It was not that long ago that health care in Sonoma County was a troubled landscape.
In the aftermath of the 2001 collapse of Health Plan of the Redwoods, the county's largest HMO, many local hospitals and doctors battled each other for insured patients who had not yet been swallowed by fast-growing Kaiser Permanente.
Shrinking government reimbursements were forcing doctors to abandon their private practices and sign up for an employee's paycheck from Kaiser or Sutter Health. District hospitals searched for a lifeline that could help them stay afloat.
To be sure, many of these problems still exist, but health care experts say a new era is about to begin — one of greater competition among the local health care giants and more choices for individuals.
Two weeks ago, a Sacramento-based HMO known as Western Health Advantage announced that was entering the North Bay market by partnering with a regional network of hospitals and physicians in Sonoma, Napa and Marin counties. The insurance plan is expected to compete head-to-head with Kaiser on cost and quality when it begins selling coverage plans in the North Bay next year.
At the same time, Sutter Health, which runs Sutter Medical Center of Santa Rosa, announced that it had filed for a state license that would allow it to sell its own health plan.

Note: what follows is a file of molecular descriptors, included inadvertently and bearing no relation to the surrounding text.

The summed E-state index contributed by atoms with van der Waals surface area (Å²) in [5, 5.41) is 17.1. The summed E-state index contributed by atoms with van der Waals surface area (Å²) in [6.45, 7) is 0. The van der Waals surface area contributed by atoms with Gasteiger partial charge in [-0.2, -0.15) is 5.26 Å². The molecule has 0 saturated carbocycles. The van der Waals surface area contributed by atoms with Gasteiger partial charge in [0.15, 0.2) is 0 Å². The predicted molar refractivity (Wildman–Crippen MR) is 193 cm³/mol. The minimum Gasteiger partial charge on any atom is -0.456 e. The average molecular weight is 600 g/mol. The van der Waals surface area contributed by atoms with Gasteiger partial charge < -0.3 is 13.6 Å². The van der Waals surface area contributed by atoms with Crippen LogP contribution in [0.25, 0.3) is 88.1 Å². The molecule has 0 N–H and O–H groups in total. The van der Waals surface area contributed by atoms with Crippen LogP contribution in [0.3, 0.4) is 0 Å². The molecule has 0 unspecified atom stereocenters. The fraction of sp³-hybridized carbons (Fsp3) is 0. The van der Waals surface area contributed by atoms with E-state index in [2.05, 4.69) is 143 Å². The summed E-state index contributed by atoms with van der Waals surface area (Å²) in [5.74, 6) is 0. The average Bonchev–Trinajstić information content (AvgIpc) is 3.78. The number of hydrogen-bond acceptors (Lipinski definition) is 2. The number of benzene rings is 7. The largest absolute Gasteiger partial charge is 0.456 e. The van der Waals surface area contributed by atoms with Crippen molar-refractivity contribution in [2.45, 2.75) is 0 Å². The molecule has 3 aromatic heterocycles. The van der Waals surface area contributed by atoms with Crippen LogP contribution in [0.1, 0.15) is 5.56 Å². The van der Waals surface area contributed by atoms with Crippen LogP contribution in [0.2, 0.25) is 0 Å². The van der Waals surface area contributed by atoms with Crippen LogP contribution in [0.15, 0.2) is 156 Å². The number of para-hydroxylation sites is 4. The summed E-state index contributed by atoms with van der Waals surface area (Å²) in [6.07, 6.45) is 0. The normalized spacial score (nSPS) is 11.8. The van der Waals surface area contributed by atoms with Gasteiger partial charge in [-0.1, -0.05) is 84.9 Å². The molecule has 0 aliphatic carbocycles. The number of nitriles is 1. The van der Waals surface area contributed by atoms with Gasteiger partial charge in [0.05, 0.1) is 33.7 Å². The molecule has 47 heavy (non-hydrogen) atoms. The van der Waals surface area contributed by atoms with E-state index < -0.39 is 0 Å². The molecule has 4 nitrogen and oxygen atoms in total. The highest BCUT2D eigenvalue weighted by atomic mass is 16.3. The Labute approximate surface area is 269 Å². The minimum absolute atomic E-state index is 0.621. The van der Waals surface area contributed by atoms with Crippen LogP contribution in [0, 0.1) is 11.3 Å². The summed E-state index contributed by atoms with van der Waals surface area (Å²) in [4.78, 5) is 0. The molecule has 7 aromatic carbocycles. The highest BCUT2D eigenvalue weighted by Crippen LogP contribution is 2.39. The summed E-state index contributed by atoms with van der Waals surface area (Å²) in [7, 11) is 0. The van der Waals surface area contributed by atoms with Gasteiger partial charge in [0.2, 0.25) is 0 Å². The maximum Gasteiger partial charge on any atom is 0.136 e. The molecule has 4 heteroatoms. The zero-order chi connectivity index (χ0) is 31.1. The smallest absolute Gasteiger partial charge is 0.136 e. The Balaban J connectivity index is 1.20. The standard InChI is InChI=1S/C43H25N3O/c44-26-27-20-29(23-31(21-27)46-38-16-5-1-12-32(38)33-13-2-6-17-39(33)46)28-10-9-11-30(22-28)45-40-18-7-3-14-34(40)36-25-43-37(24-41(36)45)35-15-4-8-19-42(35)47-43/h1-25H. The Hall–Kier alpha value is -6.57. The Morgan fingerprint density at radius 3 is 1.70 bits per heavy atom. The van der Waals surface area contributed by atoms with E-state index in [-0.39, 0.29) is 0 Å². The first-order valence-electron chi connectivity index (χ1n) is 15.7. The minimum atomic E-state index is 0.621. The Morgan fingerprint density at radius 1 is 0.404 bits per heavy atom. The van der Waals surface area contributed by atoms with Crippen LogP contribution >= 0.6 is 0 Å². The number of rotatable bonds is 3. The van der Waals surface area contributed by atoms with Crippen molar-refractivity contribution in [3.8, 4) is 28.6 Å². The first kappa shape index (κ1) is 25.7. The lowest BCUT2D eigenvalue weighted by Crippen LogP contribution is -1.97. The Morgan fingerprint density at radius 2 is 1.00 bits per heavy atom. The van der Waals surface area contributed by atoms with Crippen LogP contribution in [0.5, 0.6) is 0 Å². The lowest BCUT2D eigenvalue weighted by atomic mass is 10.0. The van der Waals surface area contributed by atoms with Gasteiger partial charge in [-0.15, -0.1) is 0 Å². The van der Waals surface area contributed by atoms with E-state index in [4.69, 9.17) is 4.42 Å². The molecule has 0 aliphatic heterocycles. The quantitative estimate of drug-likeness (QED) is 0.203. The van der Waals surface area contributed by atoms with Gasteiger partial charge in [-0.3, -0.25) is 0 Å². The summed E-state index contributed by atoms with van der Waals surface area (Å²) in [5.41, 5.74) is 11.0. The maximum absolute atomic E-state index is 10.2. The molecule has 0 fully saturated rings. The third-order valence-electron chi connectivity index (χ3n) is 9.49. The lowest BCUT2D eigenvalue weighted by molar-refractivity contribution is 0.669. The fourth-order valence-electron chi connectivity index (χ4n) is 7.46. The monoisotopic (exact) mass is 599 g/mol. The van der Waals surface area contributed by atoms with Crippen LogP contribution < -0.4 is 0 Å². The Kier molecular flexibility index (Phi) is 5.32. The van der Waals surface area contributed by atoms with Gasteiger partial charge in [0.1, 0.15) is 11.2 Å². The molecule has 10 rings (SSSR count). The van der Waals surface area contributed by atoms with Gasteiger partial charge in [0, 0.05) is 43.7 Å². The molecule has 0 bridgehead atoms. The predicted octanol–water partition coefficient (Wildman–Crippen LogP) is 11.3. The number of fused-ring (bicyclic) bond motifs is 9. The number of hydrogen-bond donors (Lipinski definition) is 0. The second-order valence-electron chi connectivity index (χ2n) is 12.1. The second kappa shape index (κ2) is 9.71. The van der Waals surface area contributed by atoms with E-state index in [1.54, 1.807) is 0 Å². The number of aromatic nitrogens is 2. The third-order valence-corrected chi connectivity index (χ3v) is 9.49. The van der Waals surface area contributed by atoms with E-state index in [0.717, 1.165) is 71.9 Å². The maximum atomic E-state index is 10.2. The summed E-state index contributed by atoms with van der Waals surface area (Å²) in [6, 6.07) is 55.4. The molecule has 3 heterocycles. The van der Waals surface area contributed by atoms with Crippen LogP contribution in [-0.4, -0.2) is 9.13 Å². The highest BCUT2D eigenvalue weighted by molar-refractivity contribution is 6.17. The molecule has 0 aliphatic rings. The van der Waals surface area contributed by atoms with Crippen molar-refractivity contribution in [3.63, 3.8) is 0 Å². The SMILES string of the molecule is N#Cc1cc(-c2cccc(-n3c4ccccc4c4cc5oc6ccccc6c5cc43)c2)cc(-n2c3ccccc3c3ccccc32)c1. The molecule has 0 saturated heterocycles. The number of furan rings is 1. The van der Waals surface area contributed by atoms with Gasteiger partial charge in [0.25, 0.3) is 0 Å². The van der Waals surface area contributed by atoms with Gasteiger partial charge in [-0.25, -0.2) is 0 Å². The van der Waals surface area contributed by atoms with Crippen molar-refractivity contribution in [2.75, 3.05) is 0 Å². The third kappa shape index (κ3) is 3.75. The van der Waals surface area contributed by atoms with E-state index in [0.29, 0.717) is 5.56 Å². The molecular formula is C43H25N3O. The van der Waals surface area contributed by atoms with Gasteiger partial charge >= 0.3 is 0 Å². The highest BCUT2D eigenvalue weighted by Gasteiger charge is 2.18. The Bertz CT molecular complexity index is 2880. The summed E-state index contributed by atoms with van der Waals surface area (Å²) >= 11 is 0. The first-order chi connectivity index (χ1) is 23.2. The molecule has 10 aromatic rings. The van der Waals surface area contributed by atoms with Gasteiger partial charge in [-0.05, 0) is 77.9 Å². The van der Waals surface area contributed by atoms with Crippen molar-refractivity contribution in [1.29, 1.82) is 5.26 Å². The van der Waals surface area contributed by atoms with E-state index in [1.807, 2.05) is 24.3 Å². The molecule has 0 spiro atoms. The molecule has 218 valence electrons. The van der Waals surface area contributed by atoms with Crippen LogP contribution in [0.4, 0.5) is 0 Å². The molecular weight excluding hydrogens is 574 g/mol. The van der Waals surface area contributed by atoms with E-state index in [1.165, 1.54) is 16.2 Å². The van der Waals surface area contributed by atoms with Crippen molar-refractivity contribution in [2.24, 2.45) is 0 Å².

These moves — most immediately the arrival of Western Health Advantage — take place on the eve of full implementation of President Barack Obama's health care overhaul.
While the verdict is still out on whether Obama's Patient Protection and Affordable Care Act will solve the country's health care crisis, the medical industry is nevertheless gearing up for major changes in 2014. These include launching health insurance exchanges, the expansion of Medicaid, individual and employer mandates and the prohibition of insurance discrimination based on pre-existing conditions.
Dr. Walt Mills, a Kaiser family practice doctor and the new president of the Sonoma County Medical Association, said the president's health care overhaul and health care economics are combining to drive the system toward a more vertically integrated and patient-centered model. That means both medical providers and health plans are increasingly expected to produce results: healthier patients.
"If somebody ends up in the emergency room because they didn't have access to high-quality primary care in a medical home, that's of no value" to the local community, Mills said.